A new hope. Even with the economic downturn, even in the private, shy, soft-weather Seattle streets, people seem to be smiling more often. People are looking forward to change, even if it requires sacrifice. The burden of inequality seems to have lifted from some. Five of my friends and acquaintances have lost their long-term relationships over the summer, and yet every one of them has recently founded new relationships. I am recently jobless, and more are joining the rolls of unemployment every day, and yet there is a sense in the unemployment office of hope, of eagerness, that this is a very temporary waiting period. I teeter on the edge, between joining in the joy and despairing for the coming apocalypse, hailed by inexorable environmental calamity.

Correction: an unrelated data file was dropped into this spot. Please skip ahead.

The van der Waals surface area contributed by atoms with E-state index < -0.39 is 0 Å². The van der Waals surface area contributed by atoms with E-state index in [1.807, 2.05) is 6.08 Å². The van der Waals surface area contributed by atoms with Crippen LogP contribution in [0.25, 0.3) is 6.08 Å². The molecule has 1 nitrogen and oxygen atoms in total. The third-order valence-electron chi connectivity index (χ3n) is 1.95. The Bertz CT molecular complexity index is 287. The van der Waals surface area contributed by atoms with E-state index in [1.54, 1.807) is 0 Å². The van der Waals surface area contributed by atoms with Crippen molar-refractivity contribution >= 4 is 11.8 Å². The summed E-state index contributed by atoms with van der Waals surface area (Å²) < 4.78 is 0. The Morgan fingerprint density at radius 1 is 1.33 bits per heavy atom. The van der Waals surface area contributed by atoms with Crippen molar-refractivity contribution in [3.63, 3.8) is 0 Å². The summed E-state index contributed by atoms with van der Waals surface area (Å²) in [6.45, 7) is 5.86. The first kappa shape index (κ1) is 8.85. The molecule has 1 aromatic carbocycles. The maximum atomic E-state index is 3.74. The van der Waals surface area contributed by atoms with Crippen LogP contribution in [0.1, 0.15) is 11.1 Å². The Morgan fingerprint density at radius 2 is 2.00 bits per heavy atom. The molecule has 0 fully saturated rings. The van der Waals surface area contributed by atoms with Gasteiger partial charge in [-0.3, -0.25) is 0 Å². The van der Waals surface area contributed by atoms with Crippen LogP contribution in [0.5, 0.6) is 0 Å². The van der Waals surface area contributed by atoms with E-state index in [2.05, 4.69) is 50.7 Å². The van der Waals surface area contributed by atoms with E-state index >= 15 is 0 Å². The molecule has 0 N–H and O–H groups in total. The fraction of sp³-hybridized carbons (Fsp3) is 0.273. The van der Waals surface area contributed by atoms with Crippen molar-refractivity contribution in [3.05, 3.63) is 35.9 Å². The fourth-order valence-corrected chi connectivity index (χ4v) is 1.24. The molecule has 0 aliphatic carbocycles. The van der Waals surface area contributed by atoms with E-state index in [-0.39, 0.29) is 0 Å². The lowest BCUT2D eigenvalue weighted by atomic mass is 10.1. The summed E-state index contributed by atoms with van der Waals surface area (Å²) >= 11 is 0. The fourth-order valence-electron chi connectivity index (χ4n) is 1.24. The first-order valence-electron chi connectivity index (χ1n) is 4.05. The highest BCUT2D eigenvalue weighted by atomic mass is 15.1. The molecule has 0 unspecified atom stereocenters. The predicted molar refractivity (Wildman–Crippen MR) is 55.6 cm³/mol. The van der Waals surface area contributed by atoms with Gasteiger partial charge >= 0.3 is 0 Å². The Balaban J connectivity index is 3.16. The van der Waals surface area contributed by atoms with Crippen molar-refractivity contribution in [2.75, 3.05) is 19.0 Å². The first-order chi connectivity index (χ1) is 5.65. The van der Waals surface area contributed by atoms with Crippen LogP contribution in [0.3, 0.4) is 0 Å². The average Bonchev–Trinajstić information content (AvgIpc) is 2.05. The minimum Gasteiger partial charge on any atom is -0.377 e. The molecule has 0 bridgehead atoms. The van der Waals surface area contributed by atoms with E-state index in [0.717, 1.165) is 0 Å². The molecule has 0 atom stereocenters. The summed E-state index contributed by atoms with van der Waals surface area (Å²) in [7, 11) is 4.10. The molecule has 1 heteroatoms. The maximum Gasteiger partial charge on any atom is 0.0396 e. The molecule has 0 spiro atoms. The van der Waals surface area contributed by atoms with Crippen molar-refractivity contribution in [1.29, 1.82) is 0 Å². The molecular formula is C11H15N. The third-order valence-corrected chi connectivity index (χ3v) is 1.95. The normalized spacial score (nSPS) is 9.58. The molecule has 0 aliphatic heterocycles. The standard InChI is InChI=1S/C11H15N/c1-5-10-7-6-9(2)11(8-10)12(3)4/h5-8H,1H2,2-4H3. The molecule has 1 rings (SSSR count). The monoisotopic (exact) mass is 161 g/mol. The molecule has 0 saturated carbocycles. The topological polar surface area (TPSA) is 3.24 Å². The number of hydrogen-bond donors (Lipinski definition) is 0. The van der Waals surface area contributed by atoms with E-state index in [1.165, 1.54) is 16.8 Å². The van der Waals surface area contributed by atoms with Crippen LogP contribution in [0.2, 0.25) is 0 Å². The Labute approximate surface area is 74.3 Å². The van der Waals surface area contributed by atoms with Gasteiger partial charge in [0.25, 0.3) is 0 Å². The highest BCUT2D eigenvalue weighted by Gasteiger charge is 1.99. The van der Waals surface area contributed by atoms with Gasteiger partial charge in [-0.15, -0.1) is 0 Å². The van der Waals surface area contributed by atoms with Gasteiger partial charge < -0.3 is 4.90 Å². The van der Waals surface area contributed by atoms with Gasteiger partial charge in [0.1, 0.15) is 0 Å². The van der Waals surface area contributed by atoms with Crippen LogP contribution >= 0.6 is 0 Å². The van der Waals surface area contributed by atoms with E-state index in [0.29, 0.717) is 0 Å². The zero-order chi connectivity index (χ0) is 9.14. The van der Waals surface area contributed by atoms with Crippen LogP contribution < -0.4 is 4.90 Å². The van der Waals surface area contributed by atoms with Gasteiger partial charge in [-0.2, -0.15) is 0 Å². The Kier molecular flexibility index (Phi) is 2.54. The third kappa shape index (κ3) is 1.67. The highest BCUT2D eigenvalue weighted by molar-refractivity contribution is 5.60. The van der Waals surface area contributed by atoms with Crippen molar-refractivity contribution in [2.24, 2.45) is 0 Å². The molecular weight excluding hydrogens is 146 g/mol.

Where there is life, there is still hope. And any environmental scientist worth her salt is an incorrigible optimist.